Protein: Friend or Foe?
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image by Pink Sherbet Photography

If you want to stir up controversy in the health and wellness industry just bring up the topic of protein consumption. How much protein is too much? Too little?  In one camp you have those advocating plant based diets with about 10% of your daily calories from protein. In the other, you have those who say the more protein the better, sometimes recommending 40% or more of your daily calories from protein.  Both sides are passionate and with good reason.

As you know I am a vegetarian. Therefore, I am all for a diet that is mostly plant based. I think meat, particularly the factory farm raised meat products that most people eat, and its over-consumption can be traced to a lot of the health problems we face today.  The hormones injected into commercial meats may be causing young girls to mature faster. Antibiotics injected into feed lot cows may be linked to antibiotic resistant germs.

A recent American Institute of Cancer Research report links red meat to a 15-21% increase in colon cancer.  Meat is also more expensive than plant based forms of protein like beans, lentils and tofu. While I don’t begrudge clients their meat, I also encourage them to include other sources of protein in their daily diet.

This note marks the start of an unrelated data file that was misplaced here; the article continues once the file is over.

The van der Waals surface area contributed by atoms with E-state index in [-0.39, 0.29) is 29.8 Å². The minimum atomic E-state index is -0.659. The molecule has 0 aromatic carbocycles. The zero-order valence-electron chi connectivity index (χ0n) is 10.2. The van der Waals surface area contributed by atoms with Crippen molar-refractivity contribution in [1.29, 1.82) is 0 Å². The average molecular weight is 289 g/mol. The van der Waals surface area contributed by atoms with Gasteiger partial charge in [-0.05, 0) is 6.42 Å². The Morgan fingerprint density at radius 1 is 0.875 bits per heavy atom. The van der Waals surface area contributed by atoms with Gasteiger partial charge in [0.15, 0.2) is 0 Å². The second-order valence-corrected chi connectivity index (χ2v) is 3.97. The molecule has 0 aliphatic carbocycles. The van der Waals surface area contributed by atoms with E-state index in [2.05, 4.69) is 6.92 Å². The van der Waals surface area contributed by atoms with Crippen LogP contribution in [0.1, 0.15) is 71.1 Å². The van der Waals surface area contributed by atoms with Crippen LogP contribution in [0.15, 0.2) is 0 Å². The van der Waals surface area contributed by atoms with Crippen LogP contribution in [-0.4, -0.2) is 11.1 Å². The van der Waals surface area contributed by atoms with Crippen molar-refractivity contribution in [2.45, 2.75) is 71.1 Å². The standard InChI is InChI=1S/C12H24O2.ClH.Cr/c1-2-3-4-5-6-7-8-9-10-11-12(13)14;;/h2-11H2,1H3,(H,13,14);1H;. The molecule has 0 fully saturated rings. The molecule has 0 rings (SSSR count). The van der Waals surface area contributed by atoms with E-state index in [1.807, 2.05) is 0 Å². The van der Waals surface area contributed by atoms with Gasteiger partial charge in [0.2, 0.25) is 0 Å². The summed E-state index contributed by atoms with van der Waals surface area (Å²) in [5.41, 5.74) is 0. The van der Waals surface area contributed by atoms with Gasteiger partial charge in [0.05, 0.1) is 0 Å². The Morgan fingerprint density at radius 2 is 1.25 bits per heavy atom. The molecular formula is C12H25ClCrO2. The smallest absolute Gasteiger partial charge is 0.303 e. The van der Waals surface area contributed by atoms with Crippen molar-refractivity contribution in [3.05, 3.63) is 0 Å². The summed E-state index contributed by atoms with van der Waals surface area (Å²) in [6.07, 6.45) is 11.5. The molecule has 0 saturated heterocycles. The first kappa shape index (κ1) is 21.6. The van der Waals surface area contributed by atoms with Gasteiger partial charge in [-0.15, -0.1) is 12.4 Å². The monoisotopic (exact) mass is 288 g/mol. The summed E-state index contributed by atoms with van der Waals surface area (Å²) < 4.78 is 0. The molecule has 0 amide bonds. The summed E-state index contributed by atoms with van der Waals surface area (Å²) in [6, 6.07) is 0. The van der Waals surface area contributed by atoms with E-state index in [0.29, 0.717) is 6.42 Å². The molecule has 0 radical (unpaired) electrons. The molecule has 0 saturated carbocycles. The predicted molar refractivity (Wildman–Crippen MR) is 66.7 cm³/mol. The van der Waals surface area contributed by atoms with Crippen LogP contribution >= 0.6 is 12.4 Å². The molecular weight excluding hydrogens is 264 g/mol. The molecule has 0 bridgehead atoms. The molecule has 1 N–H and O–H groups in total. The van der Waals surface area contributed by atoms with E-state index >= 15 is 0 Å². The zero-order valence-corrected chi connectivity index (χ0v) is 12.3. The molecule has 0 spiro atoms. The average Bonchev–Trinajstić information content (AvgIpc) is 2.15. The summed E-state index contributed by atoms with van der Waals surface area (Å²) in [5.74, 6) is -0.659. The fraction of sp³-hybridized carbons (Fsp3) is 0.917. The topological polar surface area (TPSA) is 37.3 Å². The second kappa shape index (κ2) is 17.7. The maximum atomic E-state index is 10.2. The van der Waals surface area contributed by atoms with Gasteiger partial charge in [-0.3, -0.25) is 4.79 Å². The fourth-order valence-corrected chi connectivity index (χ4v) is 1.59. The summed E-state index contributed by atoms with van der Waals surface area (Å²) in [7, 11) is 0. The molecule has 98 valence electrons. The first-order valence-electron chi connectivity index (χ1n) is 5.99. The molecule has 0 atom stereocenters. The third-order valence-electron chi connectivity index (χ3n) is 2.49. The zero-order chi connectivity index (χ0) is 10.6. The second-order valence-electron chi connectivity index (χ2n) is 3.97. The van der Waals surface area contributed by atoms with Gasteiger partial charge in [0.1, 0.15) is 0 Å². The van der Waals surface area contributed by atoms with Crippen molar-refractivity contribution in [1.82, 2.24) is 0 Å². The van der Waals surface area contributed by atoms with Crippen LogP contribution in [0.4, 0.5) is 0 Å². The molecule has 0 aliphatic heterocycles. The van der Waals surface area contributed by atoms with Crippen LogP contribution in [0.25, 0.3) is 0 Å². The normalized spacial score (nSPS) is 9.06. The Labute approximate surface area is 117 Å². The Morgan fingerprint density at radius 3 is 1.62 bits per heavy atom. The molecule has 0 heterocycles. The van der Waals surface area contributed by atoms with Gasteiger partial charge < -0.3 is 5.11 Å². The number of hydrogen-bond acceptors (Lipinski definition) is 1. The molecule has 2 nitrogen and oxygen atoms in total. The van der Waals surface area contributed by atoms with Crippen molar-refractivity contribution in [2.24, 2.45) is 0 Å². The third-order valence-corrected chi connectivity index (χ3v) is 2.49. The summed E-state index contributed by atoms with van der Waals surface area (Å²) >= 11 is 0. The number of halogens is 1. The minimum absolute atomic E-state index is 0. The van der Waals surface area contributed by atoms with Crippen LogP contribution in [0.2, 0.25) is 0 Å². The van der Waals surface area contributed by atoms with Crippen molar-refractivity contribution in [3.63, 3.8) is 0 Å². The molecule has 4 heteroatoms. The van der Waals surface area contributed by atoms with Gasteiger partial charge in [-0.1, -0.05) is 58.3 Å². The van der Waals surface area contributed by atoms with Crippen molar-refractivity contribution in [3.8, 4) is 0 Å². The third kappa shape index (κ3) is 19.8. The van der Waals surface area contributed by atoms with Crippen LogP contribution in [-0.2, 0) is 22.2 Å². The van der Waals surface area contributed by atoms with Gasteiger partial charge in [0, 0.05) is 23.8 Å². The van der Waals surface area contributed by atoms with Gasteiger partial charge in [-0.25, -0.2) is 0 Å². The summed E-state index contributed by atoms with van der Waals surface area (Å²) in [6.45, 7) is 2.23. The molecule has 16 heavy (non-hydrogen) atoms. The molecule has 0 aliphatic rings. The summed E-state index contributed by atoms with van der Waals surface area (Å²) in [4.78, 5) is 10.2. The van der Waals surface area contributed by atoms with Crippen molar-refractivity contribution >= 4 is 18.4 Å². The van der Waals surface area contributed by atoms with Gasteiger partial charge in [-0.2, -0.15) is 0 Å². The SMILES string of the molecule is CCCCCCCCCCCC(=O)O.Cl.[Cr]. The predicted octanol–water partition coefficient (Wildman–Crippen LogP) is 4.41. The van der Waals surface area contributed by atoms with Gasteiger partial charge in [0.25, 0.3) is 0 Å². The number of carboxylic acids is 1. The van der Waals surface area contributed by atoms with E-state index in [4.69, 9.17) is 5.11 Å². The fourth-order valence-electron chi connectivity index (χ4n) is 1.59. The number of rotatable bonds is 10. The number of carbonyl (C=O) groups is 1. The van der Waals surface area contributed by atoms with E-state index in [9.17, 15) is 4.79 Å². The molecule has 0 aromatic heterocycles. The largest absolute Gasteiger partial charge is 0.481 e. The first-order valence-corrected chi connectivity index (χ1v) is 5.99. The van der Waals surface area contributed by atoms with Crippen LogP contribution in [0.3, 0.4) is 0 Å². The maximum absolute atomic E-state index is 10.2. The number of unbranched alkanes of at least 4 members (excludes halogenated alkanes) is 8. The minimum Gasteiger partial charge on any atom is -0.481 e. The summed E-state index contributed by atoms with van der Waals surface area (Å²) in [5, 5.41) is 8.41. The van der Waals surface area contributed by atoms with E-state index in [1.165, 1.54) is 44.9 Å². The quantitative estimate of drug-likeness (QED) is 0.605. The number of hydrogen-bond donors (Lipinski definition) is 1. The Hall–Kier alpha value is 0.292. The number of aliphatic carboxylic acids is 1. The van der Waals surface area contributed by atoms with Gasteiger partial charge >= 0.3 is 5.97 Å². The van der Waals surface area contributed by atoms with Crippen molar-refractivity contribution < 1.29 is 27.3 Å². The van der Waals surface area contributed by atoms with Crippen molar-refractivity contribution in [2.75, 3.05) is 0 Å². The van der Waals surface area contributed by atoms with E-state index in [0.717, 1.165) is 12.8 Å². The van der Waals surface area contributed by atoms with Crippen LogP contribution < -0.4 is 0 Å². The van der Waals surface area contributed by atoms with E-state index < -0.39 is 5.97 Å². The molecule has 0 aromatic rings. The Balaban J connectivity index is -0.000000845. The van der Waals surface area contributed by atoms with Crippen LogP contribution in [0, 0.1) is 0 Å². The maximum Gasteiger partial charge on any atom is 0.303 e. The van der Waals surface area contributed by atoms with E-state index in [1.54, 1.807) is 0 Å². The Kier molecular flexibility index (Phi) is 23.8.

This does not, however, put me in the low protein diet camp. In fact, a client or two have actually put me in the high protein camp. That’s an easy assumption to make when I am telling clients to get some form of lean protein at every meal and they are used to a very carbohydrate focused diet.  When we start looking at macronutrient ratios I generally recommend about 25% of calories from protein to start (a number well within the USDA recommended range of 10-35% of daily calories from protein).

I focus on protein intake for a couple of reasons:

  • Protein is essential for anyone leading an active lifestyle.  It’s not just important for muscle building activity but also iron and oxygen transportation and maintaining fluid balance.
  • Protein is also an important key in a fat loss program. The digestion of protein takes longer than carbohydrates, thus increasing satiety, and has a higher degree of thermogenesis (up to 30% of protein calories consumed are burned in the digestive process).

Once I lay out my logic and get a client eating a more balanced diet, getting good quality protein over the course of the day, they start feeling better and seeing better results. The protein keeps them feeling fuller longer than their carb overloaded breakfasts and lunches, thus helping to prevent some of the dinner time and late night eating issues many of them face.

My top tips to help get adequate protein consumption:

  1. Learn your good sources of protein. I make a list for beginners that includes foods like egg whites, beans, tofu, Greek yogurt and cottage cheese.
  2. Make it easy. Hard boil a dozen eggs in advance or buy tuna in water packets that are ready to grab and go.
  3. Read labels. Even the same food item can differ by brand. A great example is Greek Yogurt. Greek Gods brand only has 6 g of protein per serving while Chobani has 14 g.
  4. Add beans to almost anything. Seriously. You can add them to canned soups, salads, omelets, even brownies. You’ll add protein and fiber (another friend when it comes to feeling full).

Bottom line, don’t be scared of protein.  It’s essential for good health and repairing an active body. But just like anything else, balance and moderation are key. Pair that lean protein with fibrous veggies, whole grains and delicious fruits.

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